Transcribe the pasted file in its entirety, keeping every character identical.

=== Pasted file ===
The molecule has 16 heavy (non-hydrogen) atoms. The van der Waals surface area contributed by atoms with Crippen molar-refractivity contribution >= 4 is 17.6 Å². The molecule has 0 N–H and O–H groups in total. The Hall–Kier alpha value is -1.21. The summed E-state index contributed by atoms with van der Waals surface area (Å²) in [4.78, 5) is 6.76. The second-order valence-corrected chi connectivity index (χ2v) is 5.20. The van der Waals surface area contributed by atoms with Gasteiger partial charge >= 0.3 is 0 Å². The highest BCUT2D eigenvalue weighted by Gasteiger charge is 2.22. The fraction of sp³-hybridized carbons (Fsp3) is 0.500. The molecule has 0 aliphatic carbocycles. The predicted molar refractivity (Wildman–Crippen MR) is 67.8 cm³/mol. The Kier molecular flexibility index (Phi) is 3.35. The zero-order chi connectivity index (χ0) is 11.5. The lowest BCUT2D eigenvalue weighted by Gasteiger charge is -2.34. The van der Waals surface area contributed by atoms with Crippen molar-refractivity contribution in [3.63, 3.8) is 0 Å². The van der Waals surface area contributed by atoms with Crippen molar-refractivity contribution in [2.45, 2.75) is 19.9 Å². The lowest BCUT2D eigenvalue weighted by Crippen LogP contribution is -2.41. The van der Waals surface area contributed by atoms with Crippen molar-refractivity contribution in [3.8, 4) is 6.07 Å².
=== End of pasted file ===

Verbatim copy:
The molecule has 16 heavy (non-hydrogen) atoms. The van der Waals surface area contributed by atoms with Crippen molar-refractivity contribution >= 4 is 17.6 Å². The molecule has 0 N–H and O–H groups in total. The Hall–Kier alpha value is -1.21. The summed E-state index contributed by atoms with van der Waals surface area (Å²) in [4.78, 5) is 6.76. The second-order valence-corrected chi connectivity index (χ2v) is 5.20. The van der Waals surface area contributed by atoms with Gasteiger partial charge >= 0.3 is 0 Å². The highest BCUT2D eigenvalue weighted by Gasteiger charge is 2.22. The fraction of sp³-hybridized carbons (Fsp3) is 0.500. The molecule has 0 aliphatic carbocycles. The predicted molar refractivity (Wildman–Crippen MR) is 67.8 cm³/mol. The Kier molecular flexibility index (Phi) is 3.35. The zero-order chi connectivity index (χ0) is 11.5. The lowest BCUT2D eigenvalue weighted by Gasteiger charge is -2.34. The van der Waals surface area contributed by atoms with Crippen molar-refractivity contribution in [3.63, 3.8) is 0 Å². The van der Waals surface area contributed by atoms with Crippen molar-refractivity contribution in [2.45, 2.75) is 19.9 Å². The lowest BCUT2D eigenvalue weighted by Crippen LogP contribution is -2.41. The van der Waals surface area contributed by atoms with Crippen molar-refractivity contribution in [3.8, 4) is 6.07 Å².